In order to succeed, sometimes you have to lower the bar.
I’ve always expected a lot from myself. All throughout school I did well academically, and in high school and college I did well competing in track and cross country, too. As an adult, I continued to have high expectations for myself in all areas of my life from being a great wife and mom to being physically fit as well as spiritually enlightened. And of course, I’d have a successful career to boot. You know, the usual!
As I’ve gotten older, I still stubbornly hold onto that “ideal” I seem to have stuck in my brain, however unrealistic it might be. Reality is, most days I’m happy if I’ve managed to make it through the day without major disaster.
I started 2016 with good intentions. I joined the WordPress blogging boot camp as well as a fitness accountability group. Things were going along swimmingly until the middle of January. At that point, everything pretty much went pear shaped. For the next four weeks, everyone in the house was either sick and/or injured or recovering from major surgery. This of course, was not conducive to achieving any fitness or writing goals.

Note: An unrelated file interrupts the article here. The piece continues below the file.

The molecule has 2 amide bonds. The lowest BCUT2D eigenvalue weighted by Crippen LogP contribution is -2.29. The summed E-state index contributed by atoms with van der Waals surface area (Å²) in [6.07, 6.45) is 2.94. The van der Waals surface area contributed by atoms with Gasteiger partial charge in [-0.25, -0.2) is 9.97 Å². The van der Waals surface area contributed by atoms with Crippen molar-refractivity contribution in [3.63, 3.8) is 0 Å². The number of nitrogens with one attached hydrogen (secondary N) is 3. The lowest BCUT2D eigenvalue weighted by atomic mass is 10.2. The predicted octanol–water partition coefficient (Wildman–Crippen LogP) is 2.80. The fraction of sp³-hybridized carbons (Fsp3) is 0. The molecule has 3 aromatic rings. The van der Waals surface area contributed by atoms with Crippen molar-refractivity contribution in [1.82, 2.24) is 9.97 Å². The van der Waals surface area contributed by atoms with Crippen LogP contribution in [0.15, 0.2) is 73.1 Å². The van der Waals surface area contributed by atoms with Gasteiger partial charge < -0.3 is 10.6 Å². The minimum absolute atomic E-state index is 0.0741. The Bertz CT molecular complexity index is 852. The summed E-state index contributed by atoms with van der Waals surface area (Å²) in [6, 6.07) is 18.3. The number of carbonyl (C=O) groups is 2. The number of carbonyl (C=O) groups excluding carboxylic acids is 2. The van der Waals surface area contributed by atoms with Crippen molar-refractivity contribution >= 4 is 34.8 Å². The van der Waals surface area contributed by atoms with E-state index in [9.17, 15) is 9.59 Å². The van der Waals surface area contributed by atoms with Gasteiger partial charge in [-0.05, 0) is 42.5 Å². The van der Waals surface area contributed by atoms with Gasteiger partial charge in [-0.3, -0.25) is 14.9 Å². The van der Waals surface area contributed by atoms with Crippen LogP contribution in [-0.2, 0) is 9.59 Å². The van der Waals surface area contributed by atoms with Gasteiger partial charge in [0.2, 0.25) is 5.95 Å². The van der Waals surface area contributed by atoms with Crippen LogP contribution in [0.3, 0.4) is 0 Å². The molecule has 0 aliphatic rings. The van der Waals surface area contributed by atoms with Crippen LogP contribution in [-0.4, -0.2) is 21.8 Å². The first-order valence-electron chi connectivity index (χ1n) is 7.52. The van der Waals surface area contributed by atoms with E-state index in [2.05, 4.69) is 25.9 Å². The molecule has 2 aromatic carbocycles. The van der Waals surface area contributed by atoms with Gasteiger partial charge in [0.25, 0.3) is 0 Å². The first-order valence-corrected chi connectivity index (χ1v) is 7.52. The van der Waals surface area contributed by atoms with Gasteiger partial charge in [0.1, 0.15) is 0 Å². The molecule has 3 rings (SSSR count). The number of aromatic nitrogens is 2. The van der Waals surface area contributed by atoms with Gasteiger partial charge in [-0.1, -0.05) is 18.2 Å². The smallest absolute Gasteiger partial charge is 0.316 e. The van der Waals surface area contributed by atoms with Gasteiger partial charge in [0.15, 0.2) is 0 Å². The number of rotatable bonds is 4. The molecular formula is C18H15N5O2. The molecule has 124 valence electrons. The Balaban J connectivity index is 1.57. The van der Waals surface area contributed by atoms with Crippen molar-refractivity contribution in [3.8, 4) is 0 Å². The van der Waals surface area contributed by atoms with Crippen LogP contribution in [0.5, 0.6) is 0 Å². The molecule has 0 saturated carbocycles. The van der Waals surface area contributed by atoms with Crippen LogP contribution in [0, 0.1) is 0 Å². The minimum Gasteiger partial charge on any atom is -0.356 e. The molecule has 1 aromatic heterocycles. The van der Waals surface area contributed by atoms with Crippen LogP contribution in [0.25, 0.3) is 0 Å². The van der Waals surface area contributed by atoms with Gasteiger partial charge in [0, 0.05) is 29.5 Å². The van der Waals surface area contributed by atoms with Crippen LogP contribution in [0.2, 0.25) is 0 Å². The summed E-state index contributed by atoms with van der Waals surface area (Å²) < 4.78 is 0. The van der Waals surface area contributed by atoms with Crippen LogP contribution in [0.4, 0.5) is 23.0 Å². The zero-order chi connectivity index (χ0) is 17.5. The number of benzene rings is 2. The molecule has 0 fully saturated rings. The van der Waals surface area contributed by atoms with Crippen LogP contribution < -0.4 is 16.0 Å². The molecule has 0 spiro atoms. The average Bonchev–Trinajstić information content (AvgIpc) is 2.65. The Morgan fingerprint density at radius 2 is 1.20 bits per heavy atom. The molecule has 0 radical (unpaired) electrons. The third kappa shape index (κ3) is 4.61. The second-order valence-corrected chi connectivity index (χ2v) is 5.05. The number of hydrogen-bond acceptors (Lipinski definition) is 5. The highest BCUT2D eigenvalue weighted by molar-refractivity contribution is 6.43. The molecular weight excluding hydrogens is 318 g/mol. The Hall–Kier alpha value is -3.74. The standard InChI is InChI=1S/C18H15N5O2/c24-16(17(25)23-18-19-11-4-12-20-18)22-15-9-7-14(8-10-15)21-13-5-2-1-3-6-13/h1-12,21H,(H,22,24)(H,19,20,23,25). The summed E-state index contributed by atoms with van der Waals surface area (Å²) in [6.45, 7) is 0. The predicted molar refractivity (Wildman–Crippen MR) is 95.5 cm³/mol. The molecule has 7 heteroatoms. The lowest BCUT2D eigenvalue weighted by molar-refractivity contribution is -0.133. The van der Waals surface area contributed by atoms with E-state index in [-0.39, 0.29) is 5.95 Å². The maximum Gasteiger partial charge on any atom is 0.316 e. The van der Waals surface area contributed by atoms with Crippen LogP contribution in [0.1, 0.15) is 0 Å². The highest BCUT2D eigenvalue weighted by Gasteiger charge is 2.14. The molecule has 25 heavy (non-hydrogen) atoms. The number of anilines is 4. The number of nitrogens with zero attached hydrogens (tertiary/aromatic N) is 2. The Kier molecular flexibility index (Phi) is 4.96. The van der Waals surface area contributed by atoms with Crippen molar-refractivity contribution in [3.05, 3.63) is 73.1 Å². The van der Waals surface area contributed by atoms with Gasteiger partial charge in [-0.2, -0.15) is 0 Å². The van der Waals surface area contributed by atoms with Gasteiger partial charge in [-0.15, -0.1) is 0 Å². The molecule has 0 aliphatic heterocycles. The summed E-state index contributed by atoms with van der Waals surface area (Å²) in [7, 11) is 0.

A couple of days ago I discovered a new fitness group was forming this month. My first thought was, “Are you kidding? The way the last four weeks have gone, I’m lucky to make it out of bed in the morning!” I am normally not one to bail on things but I had just bailed on the WordPress class and the fitness group and didn’t want to repeat the performance.
It was a beautiful day this morning, so I decided to go for a walk with my son. At his urging, we ended up going nearly three miles, which included a 1,000-foot hill. It was the first real exercise I’d gotten in weeks. We got home and I felt fantastic! That’s when it hit me – in order to succeed, sometimes you have to lower the bar. You see, as a former competitive distance runner, my ongoing goal has been to run at least three to four times a week consistently. I’ve only managed to pull that off a scant few weeks here and there throughout the last several years. This morning, however, I went out on a whim and ended up not only walking a lot farther than I’d expected but feeling better than I could have expected afterwards. Having the goal of simply getting out the door was enough.
The thing is, my lofty goals are all well and good, but I’m never going to achieve them unless I set some smaller ones first. Do I still want to run consistently and get into better shape? Of course! Am I going to achieve that if I consider falling short of my three times a week goal a total failure? Probably not. Considering the achievement of a small goal a success makes so much more sense than lamenting the failure of a larger goal. Instead of giving up on a larger goal, I can keep setting those smaller ones – and achieving them! – until low and behold, just maybe I’ll eventually conquer those larger goals, too.